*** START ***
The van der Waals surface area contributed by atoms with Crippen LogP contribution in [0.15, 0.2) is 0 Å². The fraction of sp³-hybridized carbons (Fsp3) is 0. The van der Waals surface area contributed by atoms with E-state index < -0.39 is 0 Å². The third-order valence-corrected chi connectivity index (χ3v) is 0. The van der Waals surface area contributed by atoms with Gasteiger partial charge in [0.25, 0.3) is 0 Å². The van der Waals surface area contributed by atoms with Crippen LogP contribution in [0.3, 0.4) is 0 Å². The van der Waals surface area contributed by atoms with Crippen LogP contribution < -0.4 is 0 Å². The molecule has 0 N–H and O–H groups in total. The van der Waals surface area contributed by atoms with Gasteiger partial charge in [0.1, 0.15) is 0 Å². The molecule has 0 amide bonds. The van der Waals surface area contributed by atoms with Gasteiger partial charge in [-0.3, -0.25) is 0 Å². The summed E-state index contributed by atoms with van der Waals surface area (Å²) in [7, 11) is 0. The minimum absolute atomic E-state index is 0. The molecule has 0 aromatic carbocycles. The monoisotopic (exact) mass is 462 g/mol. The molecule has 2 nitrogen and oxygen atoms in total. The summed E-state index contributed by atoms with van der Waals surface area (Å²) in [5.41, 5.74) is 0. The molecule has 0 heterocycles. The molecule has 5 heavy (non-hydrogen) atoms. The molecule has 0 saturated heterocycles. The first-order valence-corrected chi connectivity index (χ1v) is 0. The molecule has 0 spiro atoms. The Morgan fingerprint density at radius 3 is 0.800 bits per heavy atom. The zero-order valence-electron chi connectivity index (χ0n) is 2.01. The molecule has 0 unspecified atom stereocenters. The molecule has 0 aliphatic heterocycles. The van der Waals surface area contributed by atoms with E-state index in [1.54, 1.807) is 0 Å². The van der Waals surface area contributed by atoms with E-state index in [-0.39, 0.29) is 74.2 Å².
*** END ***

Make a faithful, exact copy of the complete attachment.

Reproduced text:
The van der Waals surface area contributed by atoms with Crippen LogP contribution in [0.15, 0.2) is 0 Å². The fraction of sp³-hybridized carbons (Fsp3) is 0. The van der Waals surface area contributed by atoms with E-state index < -0.39 is 0 Å². The third-order valence-corrected chi connectivity index (χ3v) is 0. The van der Waals surface area contributed by atoms with Gasteiger partial charge in [0.25, 0.3) is 0 Å². The van der Waals surface area contributed by atoms with Crippen LogP contribution in [0.3, 0.4) is 0 Å². The van der Waals surface area contributed by atoms with Crippen LogP contribution < -0.4 is 0 Å². The molecule has 0 N–H and O–H groups in total. The van der Waals surface area contributed by atoms with Gasteiger partial charge in [0.1, 0.15) is 0 Å². The molecule has 0 amide bonds. The van der Waals surface area contributed by atoms with Gasteiger partial charge in [-0.3, -0.25) is 0 Å². The summed E-state index contributed by atoms with van der Waals surface area (Å²) in [7, 11) is 0. The minimum absolute atomic E-state index is 0. The molecule has 0 aromatic carbocycles. The monoisotopic (exact) mass is 462 g/mol. The molecule has 2 nitrogen and oxygen atoms in total. The summed E-state index contributed by atoms with van der Waals surface area (Å²) in [5.41, 5.74) is 0. The molecule has 0 heterocycles. The molecule has 5 heavy (non-hydrogen) atoms. The molecule has 0 saturated heterocycles. The first-order valence-corrected chi connectivity index (χ1v) is 0. The molecule has 0 spiro atoms. The Morgan fingerprint density at radius 3 is 0.800 bits per heavy atom. The zero-order valence-electron chi connectivity index (χ0n) is 2.01. The molecule has 0 unspecified atom stereocenters. The molecule has 0 aliphatic heterocycles. The van der Waals surface area contributed by atoms with E-state index in [1.54, 1.807) is 0 Å². The van der Waals surface area contributed by atoms with E-state index in [-0.39, 0.29) is 74.2 Å².